Working with SimMan are, from left: 1953 alumna Deloris Helsley Ascher and former nursing majors Meredith White and Meredith Morton.
The patient is wheezing. His pulse is racing. If nothing more is done in the next four minutes and nine seconds, he will die.
Illinois Wesleyan University nursing students huddle around the patient, attempting to save his life. “Congratulations, we just saved SimMan,” says Arleta deDianous, director of the IWU School of Nursing Interventions laboratory, as the students breathe a sigh of relief.
Known as SimMan, the patient is an anatomical model of the full human body, or manikin, designed to realistically simulate many types of medical management and crisis scenarios. “He looks real, sounds real, and reacts like a real person,” said Christie Ogden, a former nursing student and laboratory assistant at Illinois Wesleyan.
SimMan is connected to a computer program that allows instructors to control his vital signs, alter his medical conditions with over 2,500 cardiac rhythms, program specific scenarios, and record their own sound bytes. Instructors are able to alter his physical condition and monitor the extent to which different medical situations affect students’ critical thinking, self-confidence, knowledge, and nursing skills. “We are taught how to handle potentially life or death situations, and with training on SimMan, our preparation, education, and confidence will be better than ever,” said Ogden.
Like a real person, SimMan’s blood pressure can be taken automatically, auscultated (through a stethoscope), or palpated (by touch). He also has a patent airway system, multiple inflatable bladders, the ability to clench his teeth, and a life-size intubation head with a flexible tongue, vocal chords, and trachea. In addition, deDianous said, “I can hang a bag of fake blood and when students start an IV on SimMan’s arm, they will actually draw ‘blood’ and see their successful attempt.”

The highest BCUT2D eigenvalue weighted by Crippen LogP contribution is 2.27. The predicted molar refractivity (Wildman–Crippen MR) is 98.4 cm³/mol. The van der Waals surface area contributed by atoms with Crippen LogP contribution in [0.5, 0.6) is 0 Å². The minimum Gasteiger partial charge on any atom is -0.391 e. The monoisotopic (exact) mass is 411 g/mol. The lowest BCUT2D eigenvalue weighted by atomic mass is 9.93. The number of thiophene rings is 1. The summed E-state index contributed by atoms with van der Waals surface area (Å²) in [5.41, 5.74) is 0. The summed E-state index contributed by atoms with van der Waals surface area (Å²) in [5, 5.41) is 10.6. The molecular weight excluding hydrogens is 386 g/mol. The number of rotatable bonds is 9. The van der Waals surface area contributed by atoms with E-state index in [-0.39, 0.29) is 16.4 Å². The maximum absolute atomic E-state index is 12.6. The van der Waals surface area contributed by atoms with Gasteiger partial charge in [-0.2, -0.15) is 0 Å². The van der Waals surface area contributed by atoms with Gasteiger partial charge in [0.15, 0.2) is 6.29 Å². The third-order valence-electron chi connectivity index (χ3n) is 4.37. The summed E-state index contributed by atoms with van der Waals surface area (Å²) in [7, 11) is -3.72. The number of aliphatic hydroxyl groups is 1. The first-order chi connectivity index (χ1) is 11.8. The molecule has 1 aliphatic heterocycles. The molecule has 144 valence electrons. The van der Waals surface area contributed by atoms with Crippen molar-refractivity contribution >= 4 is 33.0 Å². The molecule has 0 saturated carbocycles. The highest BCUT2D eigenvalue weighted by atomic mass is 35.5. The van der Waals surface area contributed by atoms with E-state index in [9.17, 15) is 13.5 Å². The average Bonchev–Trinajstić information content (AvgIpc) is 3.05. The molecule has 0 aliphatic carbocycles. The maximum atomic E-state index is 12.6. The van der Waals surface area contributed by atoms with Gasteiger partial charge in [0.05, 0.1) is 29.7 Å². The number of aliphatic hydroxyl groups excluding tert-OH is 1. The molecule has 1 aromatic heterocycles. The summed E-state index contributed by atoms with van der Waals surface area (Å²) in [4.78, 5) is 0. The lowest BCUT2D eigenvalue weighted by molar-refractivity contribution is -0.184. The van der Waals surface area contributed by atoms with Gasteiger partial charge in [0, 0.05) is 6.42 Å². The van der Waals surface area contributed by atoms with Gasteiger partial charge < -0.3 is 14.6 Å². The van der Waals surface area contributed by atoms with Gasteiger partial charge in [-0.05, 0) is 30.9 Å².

With regular access to SimMan, students do not have to wait until a clinical experience to practice a wide variety of procedures. Sophomores will use SimMan to practice taking vital signs and auscultate abnormal sounds. They will "receive" their first postoperative patient in the lab. Juniors will insert a Foley catheter, change a central line dressing and care for a suicidal patient among other "scenarios". Seniors respond to a "code blue", and manage a laboring patient receiving Magnesium Sulfate. If students feel uncomfortable or have questions following a clinical day in the hospital, instructors can recreate hospital scenarios in the laboratory using SimMan for students to practice. In addition, state-of-the-art audiovisual equipment enables instructors to record training sessions and provide students with detailed debriefings.
Before SimMan, students performed assessments and checked vital signs on each other and used plastic manikins to prepare for clinical experiences. “The dummies are dummies. They don’t have a pulse, they don’t breathe, and you can’t really assess them,” said deDianous. “But SimMan has lung sounds, bowel sounds, and a heartbeat.” He also has radial and pedal pulses, plus can speak.
Considering its size, IWU is fortunate to have the $50,000 simulated manikin manufactured by Laerdal, a Texas supplier of emergency medical products and training solutions. Deloris Helsley Ascher, a 1953 Illinois Wesleyan and Brokaw School of Nursing alumna, donated half of the cost for SimMan with a challenge to IWU alumni.
Helsley-Ascher received the IWU Special Lifetime Achievement Award at IWU’s 2003 Homecoming for her many years of contribution to the School of Nursing. “Nursing is very important to me,” said Helsley-Ascher, “and I have loved the profession and desire to do whatever I can to help the University continue with its program of excellence in the field of nursing.”
IWU is not only fortunate to use simulated manikins, but also benefits from having a registered nurse with simulation expertise as part of the professional staff. Faculty from every theoretical class work with the simulation nurse to develop new, and improve existing scenarios. These are used to enhance students' experiences and have been found to be an excellent learning tool.